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Google ups the arms race in mobile payments

Google Wallet ramping up competition against ... 02:19

Google (GOOG) is determined to counter Apple's (AAPL) growing success in the mobile payment business. And the partnership with three major U.S. wireless carriers it announced on Monday is an important step in its strategy to boost usage of its existing Google Wallet service.

The big reason is the same one driving Apple: It's great to be on top of an industry, but having alternative businesses that can grow in the future if your main offering lags is even better.

Google's acquisition on Monday of Softcard, a mobile payments company that has deals with AT&T (T), Verizon Wireless (VZ) and T-Mobile (TMUS), is a big part of the Google Wallet strategy. Although Wallet has been around since 2011 and is available on Android, the carriers limited its use because they had backed Softcard.

Apple Pay: What sets it apart from other mobi... 01:36

The three carriers had originally announced plans to build their own mobile payment system in 2010. Softcard became the name of their joint venture. The focus was on enabling payments through near-field communications, or NFC, which would allow a consumer to wave a mobile device in front of a properly equipped register to pay for a purchase. Last year, an estimated 16 million U.S. consumers spent $3.5 billion through so-called tap-and-pay services.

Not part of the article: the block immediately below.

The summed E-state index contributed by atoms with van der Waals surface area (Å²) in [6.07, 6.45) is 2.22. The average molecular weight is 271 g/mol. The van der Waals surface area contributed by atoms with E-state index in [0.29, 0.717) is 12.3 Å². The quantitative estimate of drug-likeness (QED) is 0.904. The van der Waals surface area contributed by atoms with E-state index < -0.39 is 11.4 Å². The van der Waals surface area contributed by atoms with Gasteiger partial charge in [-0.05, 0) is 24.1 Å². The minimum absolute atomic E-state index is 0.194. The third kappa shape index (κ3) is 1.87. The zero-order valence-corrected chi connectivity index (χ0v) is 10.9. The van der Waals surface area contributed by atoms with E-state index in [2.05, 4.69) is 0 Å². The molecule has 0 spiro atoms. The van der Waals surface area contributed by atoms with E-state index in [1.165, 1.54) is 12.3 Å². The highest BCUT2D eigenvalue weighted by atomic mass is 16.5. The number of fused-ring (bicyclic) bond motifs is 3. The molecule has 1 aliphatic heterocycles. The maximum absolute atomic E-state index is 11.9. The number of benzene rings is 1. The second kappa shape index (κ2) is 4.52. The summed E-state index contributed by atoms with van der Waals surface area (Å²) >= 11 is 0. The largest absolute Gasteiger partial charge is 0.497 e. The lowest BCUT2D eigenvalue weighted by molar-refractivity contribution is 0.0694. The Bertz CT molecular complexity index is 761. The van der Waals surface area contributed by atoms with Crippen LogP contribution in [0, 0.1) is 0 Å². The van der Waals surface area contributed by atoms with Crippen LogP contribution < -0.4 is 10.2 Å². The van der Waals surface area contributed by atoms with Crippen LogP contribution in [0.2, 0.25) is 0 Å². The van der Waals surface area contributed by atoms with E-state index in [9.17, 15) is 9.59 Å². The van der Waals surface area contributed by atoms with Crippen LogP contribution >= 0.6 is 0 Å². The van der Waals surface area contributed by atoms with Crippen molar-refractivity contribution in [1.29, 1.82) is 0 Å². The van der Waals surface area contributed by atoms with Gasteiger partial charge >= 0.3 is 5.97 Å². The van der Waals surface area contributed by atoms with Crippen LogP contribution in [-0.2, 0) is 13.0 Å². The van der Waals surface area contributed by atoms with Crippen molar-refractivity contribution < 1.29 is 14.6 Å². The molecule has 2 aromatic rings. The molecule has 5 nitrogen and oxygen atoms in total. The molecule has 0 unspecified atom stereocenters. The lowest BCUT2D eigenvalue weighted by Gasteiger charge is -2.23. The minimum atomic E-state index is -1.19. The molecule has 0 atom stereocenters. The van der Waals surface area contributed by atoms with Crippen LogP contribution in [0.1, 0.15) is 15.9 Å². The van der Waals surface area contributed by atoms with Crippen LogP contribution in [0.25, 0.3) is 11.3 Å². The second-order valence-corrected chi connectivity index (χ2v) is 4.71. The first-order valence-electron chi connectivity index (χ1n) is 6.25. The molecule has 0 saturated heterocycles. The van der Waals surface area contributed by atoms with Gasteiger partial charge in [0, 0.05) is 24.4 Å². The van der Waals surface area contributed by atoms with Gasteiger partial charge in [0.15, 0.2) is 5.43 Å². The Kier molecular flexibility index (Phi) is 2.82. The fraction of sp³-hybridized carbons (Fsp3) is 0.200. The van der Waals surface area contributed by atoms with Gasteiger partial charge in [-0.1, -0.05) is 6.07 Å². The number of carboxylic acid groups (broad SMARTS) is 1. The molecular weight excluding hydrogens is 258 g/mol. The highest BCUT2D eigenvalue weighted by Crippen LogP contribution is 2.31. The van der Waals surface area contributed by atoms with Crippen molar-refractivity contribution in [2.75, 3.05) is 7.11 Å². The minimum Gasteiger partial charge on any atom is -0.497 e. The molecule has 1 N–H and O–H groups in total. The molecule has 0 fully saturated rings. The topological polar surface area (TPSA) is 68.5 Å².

Google has looked carefully at Apple Pay for some good reasons. Apple's service diversifies the company's offerings, creates the foundation for greater interactivity between Apple and the rest of the world and opens a door to making a lot of money by taking small cuts of every transaction it enables.

As the credit card companies Apple has partnered with have shown, getting a small percentage of transactions can become an enormous business when volume increases.

The deal between Google and the wireless carriers more sharply draws a line between the carriers and the credit card and traditional banking industries. The carriers, also looking to diversity their business prospects, have control over mobile data, and they have wanted to find new ways of making money from their networks.

Working with Google would give them an opportunity to grab at least part of the potential mobile payment industry and possibly turn them into a new type of bank. Carriers could even bill customers directly for purchases, creating an alternative to traditional credit cards.

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